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To examine apoptosis, cells were cultured for 3 days and stained with TUNEL-alkaline phosphatase and DAPI (data not shown). The ratio of TUNEL-positive to DAPI-stained cells was greater in COX-2-overexpressing cells (13.9 ± 3.1%) than in CMV/eGFP–transduced cells (4.1 ± 0.8%; P < 0.05). Cell apoptosis was also examined by Annexin V binding via allophycocyanin staining and flow cytometry (Fig. 2D). The population for analysis was gated to exclude cells not expressing GFP. Compared with vector only–transduced cells, COX-2-transduced cells showed decreased cell survival (73.7 ± 3.1% compared with 84.7 ± 1.16%) and increased early apoptosis (21 ± 0.9% compared with 10.4 ± 1.2%).

Overexpression of COX-2 in Saos-2 cells by stable transfection. To examine a population of cells with more homogeneous overexpression of COX-2, we stably transfected Saos-2 strain 1 cells with the 3.6-kb rat Col1A1 promoter that drives expression of murine COX-2 and DNA conferring neomycin resistance (Neo). Three colonies expressing Neo were expanded, screened for COX-2 mRNA, and compared for cell growth (Supplementary Fig. S2A). Cell growth was inversely correlated with COX-2 mRNA expression. No COX-2 mRNA or protein was detectable in colony 1 (Supplementary Fig. S2A-C), and these cells, called SAOS1 Neo, were used as controls in further analyses. Colony 3, with the highest expression of COX-2, was called SAOS1 COX-2 and used for further studies. PGE2 production was increased in SAOS1 COX-2 cells relative to SAOS1 Neo cells, following addition of arachidonic acid (10 μmol/L) for the last 15 minutes of culture, and this increase was abrogated by NS-398 (Supplementary Fig. S2D).

Cell number was decreased 50% in SAOS1 COX-2 cultures compared with SAOS1 Neo cultures plated at equal densities and cultured for 7 days (Fig. 3A). PGE2 had no effect on cell number in SAOS1 Neo cultures and NS-398 had no effect on cell number in SAOS1 COX-2 cultures. To examine proliferation, cells were stained with CFSE and cultured for 3 days. On flow cytometry, the peak CFSE fluorescence intensity in SAOS1 Neo cells was shifted compared with the SAOS1 COX-2 cells, indicating that SAOS1 Neo cells had undergone about 1.5 to 2 cycles more cell division than the SAOS1 COX-2 cells (Fig. 3B). PGE2 (1 μmol/L) and NS-398 (1 μmol/L) had no effect on cell replication (data not shown). Three experiments analyzing cell cycle distribution are summarized in Fig. 3C. COX-2 expression was associated with significant decreases in the G1-phase population (from 52% to 28%) and the S-phase population (from 34% to 19%) and a 3-fold increase in the G2-M population compared with control cells. Addition of NS-398 to the COX-2-overexpressing cell cultures had no effect (data not shown).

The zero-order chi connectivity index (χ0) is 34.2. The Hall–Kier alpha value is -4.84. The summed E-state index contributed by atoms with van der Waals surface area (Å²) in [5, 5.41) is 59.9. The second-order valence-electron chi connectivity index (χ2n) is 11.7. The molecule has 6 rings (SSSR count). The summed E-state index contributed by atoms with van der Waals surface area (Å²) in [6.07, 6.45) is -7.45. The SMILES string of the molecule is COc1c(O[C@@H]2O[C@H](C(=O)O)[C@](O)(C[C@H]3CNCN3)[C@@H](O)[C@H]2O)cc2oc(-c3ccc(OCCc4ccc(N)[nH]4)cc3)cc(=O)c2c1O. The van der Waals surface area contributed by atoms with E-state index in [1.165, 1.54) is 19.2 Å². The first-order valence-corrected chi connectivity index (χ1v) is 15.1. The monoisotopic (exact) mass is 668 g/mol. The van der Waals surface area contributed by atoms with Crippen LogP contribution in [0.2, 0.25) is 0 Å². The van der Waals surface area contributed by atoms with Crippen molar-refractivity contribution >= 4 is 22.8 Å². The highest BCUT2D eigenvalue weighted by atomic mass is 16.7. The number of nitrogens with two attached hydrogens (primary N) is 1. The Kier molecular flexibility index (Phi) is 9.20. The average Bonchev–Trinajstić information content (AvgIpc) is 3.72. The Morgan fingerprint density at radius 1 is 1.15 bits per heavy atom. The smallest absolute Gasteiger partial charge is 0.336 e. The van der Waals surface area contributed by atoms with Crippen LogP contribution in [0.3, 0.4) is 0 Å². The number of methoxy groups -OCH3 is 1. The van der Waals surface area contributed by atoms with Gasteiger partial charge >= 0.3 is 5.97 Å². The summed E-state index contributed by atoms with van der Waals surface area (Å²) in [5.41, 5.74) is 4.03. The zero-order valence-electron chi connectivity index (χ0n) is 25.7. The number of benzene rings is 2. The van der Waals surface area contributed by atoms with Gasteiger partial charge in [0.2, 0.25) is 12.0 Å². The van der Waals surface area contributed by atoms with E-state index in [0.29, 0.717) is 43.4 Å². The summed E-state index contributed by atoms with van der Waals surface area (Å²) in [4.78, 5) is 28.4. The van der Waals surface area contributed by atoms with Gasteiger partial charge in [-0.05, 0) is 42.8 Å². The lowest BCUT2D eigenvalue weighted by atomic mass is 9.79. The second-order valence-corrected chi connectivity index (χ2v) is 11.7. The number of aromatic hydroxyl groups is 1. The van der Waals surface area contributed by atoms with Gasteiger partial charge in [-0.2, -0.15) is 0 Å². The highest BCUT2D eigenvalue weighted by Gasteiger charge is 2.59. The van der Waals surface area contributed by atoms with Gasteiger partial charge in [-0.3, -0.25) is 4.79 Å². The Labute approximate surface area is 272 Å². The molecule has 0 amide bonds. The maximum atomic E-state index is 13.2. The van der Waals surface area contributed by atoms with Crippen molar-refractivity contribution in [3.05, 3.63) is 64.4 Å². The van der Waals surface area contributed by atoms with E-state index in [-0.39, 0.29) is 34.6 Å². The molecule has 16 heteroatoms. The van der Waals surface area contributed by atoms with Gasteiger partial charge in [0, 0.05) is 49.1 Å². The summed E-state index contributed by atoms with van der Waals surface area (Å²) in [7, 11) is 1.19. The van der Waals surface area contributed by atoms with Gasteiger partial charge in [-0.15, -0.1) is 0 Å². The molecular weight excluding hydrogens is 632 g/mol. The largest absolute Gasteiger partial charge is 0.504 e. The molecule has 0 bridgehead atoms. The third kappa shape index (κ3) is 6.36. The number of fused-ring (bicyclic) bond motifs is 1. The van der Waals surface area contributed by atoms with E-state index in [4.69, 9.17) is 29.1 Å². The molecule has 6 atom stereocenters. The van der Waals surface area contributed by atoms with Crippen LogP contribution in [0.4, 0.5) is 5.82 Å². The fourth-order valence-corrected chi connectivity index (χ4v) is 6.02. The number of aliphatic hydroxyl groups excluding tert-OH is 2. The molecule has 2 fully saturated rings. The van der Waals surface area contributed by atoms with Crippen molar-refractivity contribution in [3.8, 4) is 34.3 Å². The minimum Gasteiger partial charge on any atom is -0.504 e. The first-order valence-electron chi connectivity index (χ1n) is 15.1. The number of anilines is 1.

Figure 3.

Effect of COX-2 expression on cell growth and viability in stably transfected Saos-2 cells. A, cell counts at day 7 of culture. Cells transfected with Neo only (SAOS1 Neo) were treated with PGE2 and cells carrying both Neo and murine COX-2 (SAOS1 COX-2) were treated with NS-398. Columns, mean calculated from three independent experiments; bars, SE. a, P < 0.01, significant effect of COX-2 expression. B, measurement of cell replication. Cells were stained with CFSE before plating, cultured for 3 days, and analyzed by flow cytometry, as described in Materials and Methods. C, cell cycle analysis by flow cytometry after propidium iodide staining. Cells were cultured for 4 days with medium change at day 3 before propidium iodide staining. Results were calculated from three independent experiments. Columns, mean; bars, SE. a, P < 0.01, significant effect of COX-2 expression. D, effect of COX-2 expression on apoptosis. Cells were cultured for 3 days, with and without NS-398 or PGE2 as indicated, and then double stained with Annexin V-FITC and propidium iodide before being analyzed by flow cytometry. Results were calculated from three independent experiments. Columns, mean; bars, SE. a, P < 0.01; b, P < 0.05, significant effect of COX-2 expression relative to vehicle-treated cells carrying Neo only.

Figure 3.